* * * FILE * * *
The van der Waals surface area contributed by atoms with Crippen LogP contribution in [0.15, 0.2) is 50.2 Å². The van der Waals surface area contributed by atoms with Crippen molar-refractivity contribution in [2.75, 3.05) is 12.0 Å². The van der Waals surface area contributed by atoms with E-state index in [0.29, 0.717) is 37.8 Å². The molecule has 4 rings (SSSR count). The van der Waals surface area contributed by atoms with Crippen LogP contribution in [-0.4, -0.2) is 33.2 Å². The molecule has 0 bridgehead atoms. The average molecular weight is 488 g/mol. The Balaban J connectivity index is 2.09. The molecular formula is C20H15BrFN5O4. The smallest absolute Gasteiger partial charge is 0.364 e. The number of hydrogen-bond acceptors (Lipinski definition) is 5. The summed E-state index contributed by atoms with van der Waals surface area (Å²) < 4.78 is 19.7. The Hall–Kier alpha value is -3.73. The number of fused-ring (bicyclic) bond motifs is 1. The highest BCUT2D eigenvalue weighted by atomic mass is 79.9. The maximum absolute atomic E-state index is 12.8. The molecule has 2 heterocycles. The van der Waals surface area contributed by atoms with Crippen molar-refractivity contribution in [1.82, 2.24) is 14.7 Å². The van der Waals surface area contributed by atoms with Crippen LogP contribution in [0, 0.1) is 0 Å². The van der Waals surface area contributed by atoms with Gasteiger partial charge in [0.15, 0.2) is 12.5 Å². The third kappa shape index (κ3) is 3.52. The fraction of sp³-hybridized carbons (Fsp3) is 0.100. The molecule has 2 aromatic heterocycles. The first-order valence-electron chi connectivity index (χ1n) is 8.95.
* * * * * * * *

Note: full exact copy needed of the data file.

The van der Waals surface area contributed by atoms with Crippen LogP contribution in [0.15, 0.2) is 50.2 Å². The van der Waals surface area contributed by atoms with Crippen molar-refractivity contribution in [2.75, 3.05) is 12.0 Å². The van der Waals surface area contributed by atoms with E-state index in [0.29, 0.717) is 37.8 Å². The molecule has 4 rings (SSSR count). The van der Waals surface area contributed by atoms with Crippen LogP contribution in [-0.4, -0.2) is 33.2 Å². The molecule has 0 bridgehead atoms. The average molecular weight is 488 g/mol. The Balaban J connectivity index is 2.09. The molecular formula is C20H15BrFN5O4. The smallest absolute Gasteiger partial charge is 0.364 e. The number of hydrogen-bond acceptors (Lipinski definition) is 5. The summed E-state index contributed by atoms with van der Waals surface area (Å²) < 4.78 is 19.7. The Hall–Kier alpha value is -3.73. The number of fused-ring (bicyclic) bond motifs is 1. The highest BCUT2D eigenvalue weighted by atomic mass is 79.9. The maximum absolute atomic E-state index is 12.8. The molecule has 2 heterocycles. The van der Waals surface area contributed by atoms with Crippen molar-refractivity contribution in [1.82, 2.24) is 14.7 Å². The van der Waals surface area contributed by atoms with Crippen LogP contribution in [0, 0.1) is 0 Å². The van der Waals surface area contributed by atoms with Gasteiger partial charge in [0.15, 0.2) is 12.5 Å². The third kappa shape index (κ3) is 3.52. The fraction of sp³-hybridized carbons (Fsp3) is 0.100. The molecule has 2 aromatic heterocycles. The first-order valence-electron chi connectivity index (χ1n) is 8.95.